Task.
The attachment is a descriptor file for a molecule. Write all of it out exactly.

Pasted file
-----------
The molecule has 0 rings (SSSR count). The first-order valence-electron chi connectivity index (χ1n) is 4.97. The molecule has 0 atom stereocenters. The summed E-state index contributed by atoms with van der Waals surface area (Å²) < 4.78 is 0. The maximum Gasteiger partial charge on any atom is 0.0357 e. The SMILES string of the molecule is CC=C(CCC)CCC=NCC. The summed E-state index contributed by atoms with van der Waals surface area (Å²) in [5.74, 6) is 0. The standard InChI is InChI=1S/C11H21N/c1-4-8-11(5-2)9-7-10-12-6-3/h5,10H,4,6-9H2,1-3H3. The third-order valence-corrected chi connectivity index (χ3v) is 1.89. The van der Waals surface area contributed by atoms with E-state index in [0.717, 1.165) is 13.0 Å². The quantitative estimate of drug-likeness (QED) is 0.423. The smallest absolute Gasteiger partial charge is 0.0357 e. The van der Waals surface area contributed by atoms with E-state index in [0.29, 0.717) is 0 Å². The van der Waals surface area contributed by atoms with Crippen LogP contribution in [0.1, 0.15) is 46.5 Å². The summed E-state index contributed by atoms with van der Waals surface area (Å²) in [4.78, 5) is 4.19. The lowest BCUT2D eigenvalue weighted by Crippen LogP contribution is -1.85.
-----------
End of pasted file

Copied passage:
The molecule has 0 rings (SSSR count). The first-order valence-electron chi connectivity index (χ1n) is 4.97. The molecule has 0 atom stereocenters. The summed E-state index contributed by atoms with van der Waals surface area (Å²) < 4.78 is 0. The maximum Gasteiger partial charge on any atom is 0.0357 e. The SMILES string of the molecule is CC=C(CCC)CCC=NCC. The summed E-state index contributed by atoms with van der Waals surface area (Å²) in [5.74, 6) is 0. The standard InChI is InChI=1S/C11H21N/c1-4-8-11(5-2)9-7-10-12-6-3/h5,10H,4,6-9H2,1-3H3. The third-order valence-corrected chi connectivity index (χ3v) is 1.89. The van der Waals surface area contributed by atoms with E-state index in [0.717, 1.165) is 13.0 Å². The quantitative estimate of drug-likeness (QED) is 0.423. The smallest absolute Gasteiger partial charge is 0.0357 e. The van der Waals surface area contributed by atoms with E-state index in [0.29, 0.717) is 0 Å². The van der Waals surface area contributed by atoms with Crippen LogP contribution in [0.1, 0.15) is 46.5 Å². The summed E-state index contributed by atoms with van der Waals surface area (Å²) in [4.78, 5) is 4.19. The lowest BCUT2D eigenvalue weighted by Crippen LogP contribution is -1.85.